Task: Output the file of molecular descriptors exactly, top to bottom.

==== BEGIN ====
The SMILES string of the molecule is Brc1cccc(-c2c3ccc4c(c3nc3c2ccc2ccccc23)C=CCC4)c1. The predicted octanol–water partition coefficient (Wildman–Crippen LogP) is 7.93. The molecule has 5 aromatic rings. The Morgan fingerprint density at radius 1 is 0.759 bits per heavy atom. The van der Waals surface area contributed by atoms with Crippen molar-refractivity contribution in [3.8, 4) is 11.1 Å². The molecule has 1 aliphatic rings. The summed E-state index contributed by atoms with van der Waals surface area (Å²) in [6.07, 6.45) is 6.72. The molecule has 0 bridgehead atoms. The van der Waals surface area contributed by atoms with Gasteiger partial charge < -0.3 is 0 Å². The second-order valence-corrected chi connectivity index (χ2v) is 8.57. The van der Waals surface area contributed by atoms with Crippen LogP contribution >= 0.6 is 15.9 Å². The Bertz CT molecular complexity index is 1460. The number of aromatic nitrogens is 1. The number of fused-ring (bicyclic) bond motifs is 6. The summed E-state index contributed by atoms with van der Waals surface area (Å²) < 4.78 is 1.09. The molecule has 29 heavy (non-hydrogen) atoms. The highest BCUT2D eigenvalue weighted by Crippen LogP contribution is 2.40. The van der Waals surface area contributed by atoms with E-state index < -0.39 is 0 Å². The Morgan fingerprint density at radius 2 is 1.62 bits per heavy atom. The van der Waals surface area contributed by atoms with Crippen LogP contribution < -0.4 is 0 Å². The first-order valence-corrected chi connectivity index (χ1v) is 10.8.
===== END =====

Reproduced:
The SMILES string of the molecule is Brc1cccc(-c2c3ccc4c(c3nc3c2ccc2ccccc23)C=CCC4)c1. The predicted octanol–water partition coefficient (Wildman–Crippen LogP) is 7.93. The molecule has 5 aromatic rings. The Morgan fingerprint density at radius 1 is 0.759 bits per heavy atom. The van der Waals surface area contributed by atoms with Crippen molar-refractivity contribution in [3.8, 4) is 11.1 Å². The molecule has 1 aliphatic rings. The summed E-state index contributed by atoms with van der Waals surface area (Å²) in [6.07, 6.45) is 6.72. The molecule has 0 bridgehead atoms. The van der Waals surface area contributed by atoms with Gasteiger partial charge < -0.3 is 0 Å². The second-order valence-corrected chi connectivity index (χ2v) is 8.57. The van der Waals surface area contributed by atoms with Crippen LogP contribution >= 0.6 is 15.9 Å². The Bertz CT molecular complexity index is 1460. The number of aromatic nitrogens is 1. The number of fused-ring (bicyclic) bond motifs is 6. The summed E-state index contributed by atoms with van der Waals surface area (Å²) < 4.78 is 1.09. The molecule has 29 heavy (non-hydrogen) atoms. The highest BCUT2D eigenvalue weighted by Crippen LogP contribution is 2.40. The van der Waals surface area contributed by atoms with E-state index < -0.39 is 0 Å². The Morgan fingerprint density at radius 2 is 1.62 bits per heavy atom. The van der Waals surface area contributed by atoms with Crippen LogP contribution < -0.4 is 0 Å². The first-order valence-corrected chi connectivity index (χ1v) is 10.8.